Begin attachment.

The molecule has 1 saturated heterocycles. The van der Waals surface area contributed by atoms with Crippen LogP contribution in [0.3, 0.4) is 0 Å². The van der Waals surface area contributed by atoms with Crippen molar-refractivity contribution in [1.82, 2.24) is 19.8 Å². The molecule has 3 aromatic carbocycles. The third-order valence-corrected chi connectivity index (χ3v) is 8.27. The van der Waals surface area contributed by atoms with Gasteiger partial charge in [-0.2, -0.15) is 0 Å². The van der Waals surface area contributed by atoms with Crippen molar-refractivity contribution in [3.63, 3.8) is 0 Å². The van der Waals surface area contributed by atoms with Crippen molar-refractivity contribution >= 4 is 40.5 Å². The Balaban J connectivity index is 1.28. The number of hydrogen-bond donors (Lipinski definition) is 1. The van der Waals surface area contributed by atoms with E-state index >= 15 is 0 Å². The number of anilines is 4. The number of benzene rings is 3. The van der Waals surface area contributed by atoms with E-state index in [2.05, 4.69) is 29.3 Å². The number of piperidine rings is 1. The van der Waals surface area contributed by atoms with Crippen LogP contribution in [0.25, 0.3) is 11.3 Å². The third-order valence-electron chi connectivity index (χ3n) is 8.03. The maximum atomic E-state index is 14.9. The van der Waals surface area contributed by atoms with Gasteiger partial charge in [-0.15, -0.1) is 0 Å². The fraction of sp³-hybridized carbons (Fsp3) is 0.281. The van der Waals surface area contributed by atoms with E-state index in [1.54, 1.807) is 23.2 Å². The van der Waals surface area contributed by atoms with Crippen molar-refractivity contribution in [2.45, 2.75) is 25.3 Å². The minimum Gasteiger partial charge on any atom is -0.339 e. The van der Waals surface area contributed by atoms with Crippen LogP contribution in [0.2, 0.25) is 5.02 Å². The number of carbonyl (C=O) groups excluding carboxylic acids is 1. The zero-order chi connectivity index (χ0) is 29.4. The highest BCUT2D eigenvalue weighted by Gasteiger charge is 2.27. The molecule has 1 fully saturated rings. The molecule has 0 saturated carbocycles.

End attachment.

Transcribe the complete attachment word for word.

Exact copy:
The molecule has 1 saturated heterocycles. The van der Waals surface area contributed by atoms with Crippen LogP contribution in [0.3, 0.4) is 0 Å². The van der Waals surface area contributed by atoms with Crippen molar-refractivity contribution in [1.82, 2.24) is 19.8 Å². The molecule has 3 aromatic carbocycles. The third-order valence-corrected chi connectivity index (χ3v) is 8.27. The van der Waals surface area contributed by atoms with Gasteiger partial charge in [-0.2, -0.15) is 0 Å². The van der Waals surface area contributed by atoms with Crippen molar-refractivity contribution in [3.63, 3.8) is 0 Å². The van der Waals surface area contributed by atoms with Crippen molar-refractivity contribution >= 4 is 40.5 Å². The Balaban J connectivity index is 1.28. The number of hydrogen-bond donors (Lipinski definition) is 1. The van der Waals surface area contributed by atoms with E-state index >= 15 is 0 Å². The number of anilines is 4. The number of benzene rings is 3. The van der Waals surface area contributed by atoms with E-state index in [2.05, 4.69) is 29.3 Å². The number of piperidine rings is 1. The van der Waals surface area contributed by atoms with Crippen LogP contribution in [0.25, 0.3) is 11.3 Å². The third-order valence-electron chi connectivity index (χ3n) is 8.03. The maximum atomic E-state index is 14.9. The van der Waals surface area contributed by atoms with Gasteiger partial charge in [-0.15, -0.1) is 0 Å². The fraction of sp³-hybridized carbons (Fsp3) is 0.281. The van der Waals surface area contributed by atoms with E-state index in [1.54, 1.807) is 23.2 Å². The van der Waals surface area contributed by atoms with Crippen molar-refractivity contribution in [2.45, 2.75) is 25.3 Å². The minimum Gasteiger partial charge on any atom is -0.339 e. The van der Waals surface area contributed by atoms with Crippen LogP contribution in [0.2, 0.25) is 5.02 Å². The number of carbonyl (C=O) groups excluding carboxylic acids is 1. The zero-order chi connectivity index (χ0) is 29.4. The highest BCUT2D eigenvalue weighted by Gasteiger charge is 2.27. The molecule has 1 fully saturated rings. The molecule has 0 saturated carbocycles.